Weight loss is one of the toughest goals in fitness. Whether you’re struggling to see any progress at all, or you’ve hit a plateau, it’s undoubtedly incredibly hard to navigate, both physically and mentally as it demands significant lifestyle changes.
Thankfully our resident nutritionist on YouTube, Richie Kirwan, is back with another instalment of Nutritionist Explains and this episode he’s giving us the science behind why weight loss is so difficult. Here’s what he had to say.
Understanding your metabolism, specifically your basal metabolic rate (BMR), is crucial to making progress. But as you lose weight, your BMR decreases because your body needs fewer calories.
“Because BMR is the energy we need to keep our body alive, if you have a bigger body, you’ll burn more energy, simple as that. That’s the reason why all online calorie calculators ask for your body weight. Muscle, body fat and all your internal organs use energy. The more of them you have the more energy you use. On the other hand, when you lose weight, you lose body fat and you often lose muscle and even some internal organs can get a little smaller.
What all that means is that as you lose weight, your basal metabolic rate drops too.”
Hormones, hormones, hormones
Richie also explains that fluctuating hormones play a massive role in weight loss. Some hormones reduce appetite while others increase it.
First up is leptin — the appetite reducing hormone. Unfortunately for those trying to lose weight, this hormone decreases as you lose weight.
“Leptin is a hormone produced by our fat cells and generally, the more fat you have on your body, the higher your leptin levels are. Leptin is a satiety hormone, meaning it helps to reduce appetite. So, when we lose body fat, or even when we eat fewer calories than normal, we produce less leptin and hunger increases.”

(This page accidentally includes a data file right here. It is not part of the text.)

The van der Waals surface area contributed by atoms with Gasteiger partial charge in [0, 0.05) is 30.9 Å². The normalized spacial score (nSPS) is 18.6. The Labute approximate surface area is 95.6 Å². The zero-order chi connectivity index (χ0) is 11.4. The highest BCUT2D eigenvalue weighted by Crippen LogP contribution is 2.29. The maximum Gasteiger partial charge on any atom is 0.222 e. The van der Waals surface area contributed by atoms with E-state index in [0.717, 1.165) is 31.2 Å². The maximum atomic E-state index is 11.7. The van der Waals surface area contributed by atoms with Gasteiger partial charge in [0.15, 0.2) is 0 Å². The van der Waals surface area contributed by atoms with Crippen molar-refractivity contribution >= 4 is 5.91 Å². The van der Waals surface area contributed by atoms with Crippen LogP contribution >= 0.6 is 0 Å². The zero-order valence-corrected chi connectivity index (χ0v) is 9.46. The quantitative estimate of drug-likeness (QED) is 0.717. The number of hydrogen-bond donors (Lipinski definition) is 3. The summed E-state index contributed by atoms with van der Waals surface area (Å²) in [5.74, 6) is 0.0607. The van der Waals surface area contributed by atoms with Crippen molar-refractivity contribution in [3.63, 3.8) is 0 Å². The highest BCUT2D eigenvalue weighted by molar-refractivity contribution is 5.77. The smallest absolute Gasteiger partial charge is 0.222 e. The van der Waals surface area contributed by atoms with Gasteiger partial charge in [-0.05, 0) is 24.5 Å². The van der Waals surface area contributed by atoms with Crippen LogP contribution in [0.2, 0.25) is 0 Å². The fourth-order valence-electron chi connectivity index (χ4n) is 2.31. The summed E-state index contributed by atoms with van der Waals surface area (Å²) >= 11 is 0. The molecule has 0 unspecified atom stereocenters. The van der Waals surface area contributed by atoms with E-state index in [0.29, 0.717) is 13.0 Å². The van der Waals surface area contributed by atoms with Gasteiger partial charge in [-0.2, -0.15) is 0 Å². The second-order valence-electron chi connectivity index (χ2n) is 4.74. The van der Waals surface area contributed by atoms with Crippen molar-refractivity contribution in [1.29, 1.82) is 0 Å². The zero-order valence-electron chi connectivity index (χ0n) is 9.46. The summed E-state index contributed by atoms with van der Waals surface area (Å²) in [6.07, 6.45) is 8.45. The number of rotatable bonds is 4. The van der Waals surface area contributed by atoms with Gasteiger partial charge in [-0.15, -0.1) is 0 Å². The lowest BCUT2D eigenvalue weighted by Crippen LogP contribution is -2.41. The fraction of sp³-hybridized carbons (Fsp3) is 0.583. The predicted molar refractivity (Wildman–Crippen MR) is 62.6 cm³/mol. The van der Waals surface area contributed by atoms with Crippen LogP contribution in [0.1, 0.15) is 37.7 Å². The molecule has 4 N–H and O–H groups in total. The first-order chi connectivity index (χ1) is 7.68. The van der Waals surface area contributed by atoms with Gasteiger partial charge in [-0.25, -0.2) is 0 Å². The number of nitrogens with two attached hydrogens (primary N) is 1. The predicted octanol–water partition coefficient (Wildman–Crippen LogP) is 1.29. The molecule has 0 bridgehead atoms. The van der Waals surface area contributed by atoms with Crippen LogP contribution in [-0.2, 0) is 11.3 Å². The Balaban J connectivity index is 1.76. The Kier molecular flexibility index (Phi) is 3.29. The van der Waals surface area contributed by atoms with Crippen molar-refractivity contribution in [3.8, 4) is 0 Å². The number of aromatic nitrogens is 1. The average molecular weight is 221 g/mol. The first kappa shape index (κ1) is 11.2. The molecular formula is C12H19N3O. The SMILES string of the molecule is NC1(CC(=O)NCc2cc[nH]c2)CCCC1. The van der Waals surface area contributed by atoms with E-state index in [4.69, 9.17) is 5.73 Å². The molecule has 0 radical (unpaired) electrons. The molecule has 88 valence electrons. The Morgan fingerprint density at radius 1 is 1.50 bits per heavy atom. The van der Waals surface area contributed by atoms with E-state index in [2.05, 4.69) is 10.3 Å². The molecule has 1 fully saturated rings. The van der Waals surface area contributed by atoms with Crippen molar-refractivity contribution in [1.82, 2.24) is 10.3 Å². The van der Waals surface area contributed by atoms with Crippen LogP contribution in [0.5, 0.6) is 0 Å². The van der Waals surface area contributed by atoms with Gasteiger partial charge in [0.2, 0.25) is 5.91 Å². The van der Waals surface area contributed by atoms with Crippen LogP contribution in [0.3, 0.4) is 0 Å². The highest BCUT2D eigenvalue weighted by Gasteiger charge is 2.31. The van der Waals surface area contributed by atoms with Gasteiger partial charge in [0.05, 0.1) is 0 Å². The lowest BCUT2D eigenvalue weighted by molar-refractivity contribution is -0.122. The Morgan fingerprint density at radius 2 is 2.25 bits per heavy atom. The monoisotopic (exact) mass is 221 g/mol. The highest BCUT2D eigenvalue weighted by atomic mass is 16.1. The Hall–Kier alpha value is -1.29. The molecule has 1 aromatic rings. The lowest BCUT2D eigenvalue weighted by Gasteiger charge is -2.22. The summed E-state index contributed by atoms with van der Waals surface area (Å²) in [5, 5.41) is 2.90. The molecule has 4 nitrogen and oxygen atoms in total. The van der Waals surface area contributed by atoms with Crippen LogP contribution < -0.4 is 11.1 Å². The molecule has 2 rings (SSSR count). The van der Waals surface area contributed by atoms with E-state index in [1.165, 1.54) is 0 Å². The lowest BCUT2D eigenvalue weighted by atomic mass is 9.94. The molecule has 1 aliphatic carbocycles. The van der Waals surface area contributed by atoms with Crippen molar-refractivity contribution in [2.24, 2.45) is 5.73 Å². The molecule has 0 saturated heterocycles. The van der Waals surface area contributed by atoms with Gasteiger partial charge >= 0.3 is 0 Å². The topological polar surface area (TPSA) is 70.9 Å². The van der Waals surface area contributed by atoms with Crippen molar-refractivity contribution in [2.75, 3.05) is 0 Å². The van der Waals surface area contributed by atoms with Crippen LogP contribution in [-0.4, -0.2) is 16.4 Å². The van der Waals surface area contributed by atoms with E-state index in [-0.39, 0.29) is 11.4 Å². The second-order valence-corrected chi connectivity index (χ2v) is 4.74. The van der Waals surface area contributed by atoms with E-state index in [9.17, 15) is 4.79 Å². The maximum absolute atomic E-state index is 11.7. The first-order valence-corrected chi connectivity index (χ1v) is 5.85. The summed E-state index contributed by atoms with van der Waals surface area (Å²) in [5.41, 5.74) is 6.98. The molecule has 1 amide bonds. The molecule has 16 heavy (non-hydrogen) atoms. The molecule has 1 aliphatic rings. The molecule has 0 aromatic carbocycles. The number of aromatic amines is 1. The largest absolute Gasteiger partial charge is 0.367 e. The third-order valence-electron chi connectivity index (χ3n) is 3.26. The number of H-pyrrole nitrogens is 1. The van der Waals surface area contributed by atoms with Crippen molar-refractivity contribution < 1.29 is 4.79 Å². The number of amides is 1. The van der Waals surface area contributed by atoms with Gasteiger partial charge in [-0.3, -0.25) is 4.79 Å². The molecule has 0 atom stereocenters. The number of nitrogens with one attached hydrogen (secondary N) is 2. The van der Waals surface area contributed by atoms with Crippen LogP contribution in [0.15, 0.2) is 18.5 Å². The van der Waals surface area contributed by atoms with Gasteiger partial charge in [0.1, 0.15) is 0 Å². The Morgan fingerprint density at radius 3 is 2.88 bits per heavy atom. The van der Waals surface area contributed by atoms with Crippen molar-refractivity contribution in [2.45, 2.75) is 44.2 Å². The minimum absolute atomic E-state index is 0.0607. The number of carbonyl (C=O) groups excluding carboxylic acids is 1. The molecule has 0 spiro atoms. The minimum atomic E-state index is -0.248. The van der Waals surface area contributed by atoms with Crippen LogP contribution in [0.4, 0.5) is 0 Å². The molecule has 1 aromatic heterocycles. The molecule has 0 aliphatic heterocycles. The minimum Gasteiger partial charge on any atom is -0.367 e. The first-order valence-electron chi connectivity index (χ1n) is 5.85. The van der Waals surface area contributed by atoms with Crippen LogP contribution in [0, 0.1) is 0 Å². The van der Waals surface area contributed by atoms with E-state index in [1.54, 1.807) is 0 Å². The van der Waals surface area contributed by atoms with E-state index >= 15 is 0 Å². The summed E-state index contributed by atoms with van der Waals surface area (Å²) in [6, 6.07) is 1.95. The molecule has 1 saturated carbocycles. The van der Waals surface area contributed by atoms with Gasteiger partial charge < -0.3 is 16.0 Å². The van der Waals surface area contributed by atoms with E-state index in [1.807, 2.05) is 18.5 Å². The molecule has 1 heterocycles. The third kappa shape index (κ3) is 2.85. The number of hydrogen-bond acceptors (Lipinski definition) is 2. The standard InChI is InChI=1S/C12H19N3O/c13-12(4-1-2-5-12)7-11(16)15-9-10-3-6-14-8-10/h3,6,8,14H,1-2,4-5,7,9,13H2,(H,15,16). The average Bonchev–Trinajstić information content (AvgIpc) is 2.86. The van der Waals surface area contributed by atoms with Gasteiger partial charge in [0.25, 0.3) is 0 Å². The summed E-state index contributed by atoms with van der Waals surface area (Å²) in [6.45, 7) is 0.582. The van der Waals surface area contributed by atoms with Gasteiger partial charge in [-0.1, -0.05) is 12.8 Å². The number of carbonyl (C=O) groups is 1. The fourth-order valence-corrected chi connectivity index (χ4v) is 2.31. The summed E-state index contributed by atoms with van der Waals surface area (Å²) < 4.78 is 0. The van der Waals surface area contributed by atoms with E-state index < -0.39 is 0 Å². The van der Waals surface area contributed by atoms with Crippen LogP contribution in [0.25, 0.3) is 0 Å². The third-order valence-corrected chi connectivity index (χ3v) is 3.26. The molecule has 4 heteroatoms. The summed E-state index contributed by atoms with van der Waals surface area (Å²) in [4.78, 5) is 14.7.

Next is ghrelin. The hormone that increases hunger and one that’s boosted during weight loss.
“Ghrelin is another hormone, produced in the stomach, that has the opposite effect of leptin, it increases hunger and when we fast, restrict calories or potentially when we lose muscle mass from dieting, Ghrelin increases and makes you want to rob a bakery.”
It’s in our genes
So why do our bodies work this way? Richie explains that it’s down to our history.
“Think about it, if you were living on the plains of Africa 200,000 years ago and there was a famine, who do you think would live longer, someone who’s super active with a fast metabolism that’s burning fat all the time… or someone who slows things down and spares the little bodyfat they have, making it last longer?”
Not to mention the fact most of us in the western world have access to cheap (and frustratingly tasty) fast food which is made up of refined carbs and fats that don’t even fill you up.
“It’s not your fault”
Taking into account all of those variables, it’s no surprise that losing weight is challenging. So Richie ends on some words of reassurance.
“If you’ve struggled with weight loss in the past, I want you to know that it’s not your fault. Our current food environment that focuses on excess and our long-term survival focused biology combine to make losing weight damn hard."
Take home message
If you’re working towards a weight loss goal at the moment and struggling to make any progress, just know that it’s most likely down to one of these very natural factors Richie explained.
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Our articles should be used for informational and educational purposes only and are not intended to be taken as medical advice. If you're concerned, consult a health professional before taking dietary supplements or introducing any major changes to your diet.